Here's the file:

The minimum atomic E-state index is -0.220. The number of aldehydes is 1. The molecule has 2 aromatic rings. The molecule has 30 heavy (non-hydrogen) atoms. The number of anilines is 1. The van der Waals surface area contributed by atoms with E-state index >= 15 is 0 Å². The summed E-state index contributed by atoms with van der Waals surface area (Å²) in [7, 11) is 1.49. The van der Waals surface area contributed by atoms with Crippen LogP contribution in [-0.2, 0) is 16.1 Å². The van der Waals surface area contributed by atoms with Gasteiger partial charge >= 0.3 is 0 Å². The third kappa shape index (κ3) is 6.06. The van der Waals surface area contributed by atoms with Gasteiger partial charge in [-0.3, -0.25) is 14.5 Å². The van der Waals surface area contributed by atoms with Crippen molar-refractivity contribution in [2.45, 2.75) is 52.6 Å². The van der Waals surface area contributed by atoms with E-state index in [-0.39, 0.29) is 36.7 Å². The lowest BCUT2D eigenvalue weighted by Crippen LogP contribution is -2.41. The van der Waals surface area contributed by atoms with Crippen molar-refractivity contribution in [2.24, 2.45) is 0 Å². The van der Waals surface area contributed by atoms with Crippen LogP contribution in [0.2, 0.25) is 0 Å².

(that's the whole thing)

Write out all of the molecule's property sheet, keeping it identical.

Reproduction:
The minimum atomic E-state index is -0.220. The number of aldehydes is 1. The molecule has 2 aromatic rings. The molecule has 30 heavy (non-hydrogen) atoms. The number of anilines is 1. The van der Waals surface area contributed by atoms with E-state index >= 15 is 0 Å². The summed E-state index contributed by atoms with van der Waals surface area (Å²) in [7, 11) is 1.49. The van der Waals surface area contributed by atoms with Crippen LogP contribution in [-0.2, 0) is 16.1 Å². The van der Waals surface area contributed by atoms with Gasteiger partial charge >= 0.3 is 0 Å². The third kappa shape index (κ3) is 6.06. The van der Waals surface area contributed by atoms with Gasteiger partial charge in [-0.3, -0.25) is 14.5 Å². The van der Waals surface area contributed by atoms with Crippen molar-refractivity contribution in [2.45, 2.75) is 52.6 Å². The van der Waals surface area contributed by atoms with E-state index in [-0.39, 0.29) is 36.7 Å². The lowest BCUT2D eigenvalue weighted by Crippen LogP contribution is -2.41. The van der Waals surface area contributed by atoms with Crippen molar-refractivity contribution in [2.24, 2.45) is 0 Å². The van der Waals surface area contributed by atoms with Crippen LogP contribution in [0.2, 0.25) is 0 Å².